However, in his comment letter he suggested that credit unions should have more than three months from the implementation date to comply.
He also noted that it would be "both effective and less costly to implement the requirements of the proposed rule if the NCUA allows credit unions to rely on third-party models in establishing their own."
Tefferi added that the agency should exclude from its calculation of first-mortgage loans those that reset in five years or less and also suggested that the agency’s assessments of credit union policies are "objective" and respect the credit union’s policy decisions.
NASCUS Senior Vice President Brian Knight urged the agency to clarify what risk-planning requirements smaller credit unions need to comply with. He also suggested that the agency add a provision allowing state-charted credit unions deemed in compliance with a state-specific risk requirement be deemed in compliance with the NCUA rule once the NCUA determines that a state rule adequately protects the NCUSIF.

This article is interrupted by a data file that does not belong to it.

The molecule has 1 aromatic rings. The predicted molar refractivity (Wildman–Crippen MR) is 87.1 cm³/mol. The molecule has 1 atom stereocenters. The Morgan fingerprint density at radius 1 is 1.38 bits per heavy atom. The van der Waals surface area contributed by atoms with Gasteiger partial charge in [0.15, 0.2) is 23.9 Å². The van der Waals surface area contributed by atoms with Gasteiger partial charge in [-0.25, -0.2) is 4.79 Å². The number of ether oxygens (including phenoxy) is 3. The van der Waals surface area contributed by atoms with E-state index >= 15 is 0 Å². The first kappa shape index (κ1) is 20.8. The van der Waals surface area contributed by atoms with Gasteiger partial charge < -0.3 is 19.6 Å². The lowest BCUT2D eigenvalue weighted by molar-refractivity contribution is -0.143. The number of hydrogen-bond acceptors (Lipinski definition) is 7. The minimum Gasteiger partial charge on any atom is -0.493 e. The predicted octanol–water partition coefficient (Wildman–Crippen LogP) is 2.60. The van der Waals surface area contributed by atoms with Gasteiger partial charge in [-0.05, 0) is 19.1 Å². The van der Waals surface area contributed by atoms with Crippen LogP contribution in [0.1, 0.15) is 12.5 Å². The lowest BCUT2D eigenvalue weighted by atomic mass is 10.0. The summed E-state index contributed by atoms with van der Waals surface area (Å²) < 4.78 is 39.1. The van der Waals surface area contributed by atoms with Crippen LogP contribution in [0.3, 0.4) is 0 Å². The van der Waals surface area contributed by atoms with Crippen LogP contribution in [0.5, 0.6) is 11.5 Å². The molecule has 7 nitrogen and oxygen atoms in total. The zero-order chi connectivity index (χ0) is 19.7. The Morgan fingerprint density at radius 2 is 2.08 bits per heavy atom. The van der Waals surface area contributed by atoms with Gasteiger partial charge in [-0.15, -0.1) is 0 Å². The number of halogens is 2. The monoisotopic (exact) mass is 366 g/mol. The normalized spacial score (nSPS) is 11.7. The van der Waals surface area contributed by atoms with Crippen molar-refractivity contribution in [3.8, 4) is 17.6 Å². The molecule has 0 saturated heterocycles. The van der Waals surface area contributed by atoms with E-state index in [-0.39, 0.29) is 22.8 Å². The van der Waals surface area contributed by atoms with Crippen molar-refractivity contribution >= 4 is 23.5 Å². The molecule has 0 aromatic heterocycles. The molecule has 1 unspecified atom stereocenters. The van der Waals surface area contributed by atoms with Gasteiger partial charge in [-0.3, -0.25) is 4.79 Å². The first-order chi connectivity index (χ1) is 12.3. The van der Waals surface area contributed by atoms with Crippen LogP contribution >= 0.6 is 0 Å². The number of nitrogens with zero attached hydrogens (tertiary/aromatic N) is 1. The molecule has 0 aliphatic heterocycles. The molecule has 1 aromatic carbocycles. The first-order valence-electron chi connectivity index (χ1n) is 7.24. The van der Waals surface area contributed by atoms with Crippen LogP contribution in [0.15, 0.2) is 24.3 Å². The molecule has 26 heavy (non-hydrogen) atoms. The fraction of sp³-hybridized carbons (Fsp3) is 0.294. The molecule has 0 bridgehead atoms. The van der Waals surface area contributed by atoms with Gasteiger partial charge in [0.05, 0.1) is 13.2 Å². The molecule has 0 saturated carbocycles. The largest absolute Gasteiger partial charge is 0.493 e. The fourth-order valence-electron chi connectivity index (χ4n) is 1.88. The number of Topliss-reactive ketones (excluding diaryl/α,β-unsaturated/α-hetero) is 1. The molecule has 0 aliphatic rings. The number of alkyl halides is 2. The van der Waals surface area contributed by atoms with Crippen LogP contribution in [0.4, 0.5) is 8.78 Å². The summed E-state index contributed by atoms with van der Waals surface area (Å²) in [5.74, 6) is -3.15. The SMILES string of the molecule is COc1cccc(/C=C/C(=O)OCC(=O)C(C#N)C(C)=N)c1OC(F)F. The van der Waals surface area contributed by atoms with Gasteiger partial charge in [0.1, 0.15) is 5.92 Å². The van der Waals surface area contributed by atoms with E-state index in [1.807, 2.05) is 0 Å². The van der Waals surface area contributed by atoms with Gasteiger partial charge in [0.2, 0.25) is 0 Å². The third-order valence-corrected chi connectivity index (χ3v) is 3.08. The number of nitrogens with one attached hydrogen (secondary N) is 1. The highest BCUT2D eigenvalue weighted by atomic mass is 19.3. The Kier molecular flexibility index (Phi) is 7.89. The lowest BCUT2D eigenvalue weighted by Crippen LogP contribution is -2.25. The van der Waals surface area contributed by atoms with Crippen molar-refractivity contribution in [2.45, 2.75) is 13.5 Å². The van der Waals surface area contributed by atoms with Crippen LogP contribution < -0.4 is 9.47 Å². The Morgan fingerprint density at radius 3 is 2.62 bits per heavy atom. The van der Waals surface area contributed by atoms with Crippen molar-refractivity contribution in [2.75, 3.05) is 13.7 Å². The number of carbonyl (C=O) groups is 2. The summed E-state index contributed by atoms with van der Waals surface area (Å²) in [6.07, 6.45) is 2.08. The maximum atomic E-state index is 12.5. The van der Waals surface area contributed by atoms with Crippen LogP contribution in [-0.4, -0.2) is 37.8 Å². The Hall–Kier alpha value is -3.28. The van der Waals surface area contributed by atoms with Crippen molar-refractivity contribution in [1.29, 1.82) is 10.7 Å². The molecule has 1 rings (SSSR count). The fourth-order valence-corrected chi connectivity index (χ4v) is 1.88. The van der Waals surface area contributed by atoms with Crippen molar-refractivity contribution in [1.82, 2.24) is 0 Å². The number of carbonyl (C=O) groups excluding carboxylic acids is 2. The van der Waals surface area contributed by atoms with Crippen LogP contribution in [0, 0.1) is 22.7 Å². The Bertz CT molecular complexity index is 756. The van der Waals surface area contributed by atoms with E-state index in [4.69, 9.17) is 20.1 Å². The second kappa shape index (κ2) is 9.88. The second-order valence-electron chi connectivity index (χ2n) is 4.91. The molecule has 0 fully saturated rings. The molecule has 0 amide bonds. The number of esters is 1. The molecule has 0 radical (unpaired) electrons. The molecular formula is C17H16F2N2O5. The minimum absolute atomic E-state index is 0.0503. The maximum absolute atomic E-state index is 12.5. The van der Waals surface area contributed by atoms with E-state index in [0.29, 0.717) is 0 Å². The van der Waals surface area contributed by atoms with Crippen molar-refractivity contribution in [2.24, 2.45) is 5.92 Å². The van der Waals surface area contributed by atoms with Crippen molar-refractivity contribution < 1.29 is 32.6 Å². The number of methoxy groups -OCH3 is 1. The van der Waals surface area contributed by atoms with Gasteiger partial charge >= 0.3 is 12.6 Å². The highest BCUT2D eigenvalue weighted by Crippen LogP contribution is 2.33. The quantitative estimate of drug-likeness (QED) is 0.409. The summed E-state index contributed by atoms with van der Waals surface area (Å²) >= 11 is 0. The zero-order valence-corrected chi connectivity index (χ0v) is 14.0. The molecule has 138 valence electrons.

He also recommended that the agency better monitor credit unions’ exposure to risk by requiring more information on investments, loans, deposits and liabilities in call reports.
Net Worth Definition
CUNA, NAFCU and NASCUS all took issue with parts of an NCUA proposal to change the definition of net worth to let assistance from the agency to a troubled credit union or a credit union acquiring a troubled credit union to count as regulatory net worth.
CUNA and NASCUS both expressed concern about a provision in the proposed rule, which was the result of legislation passed by Congress late last year, to deduct "bargain purchase gain" in certain credit union mergers from regulatory net worth. The trade associations want the provision, which refers to a gain on financial assets acquired for less than fair market value, to be studied more by the agency and subject to a separate proposed rule.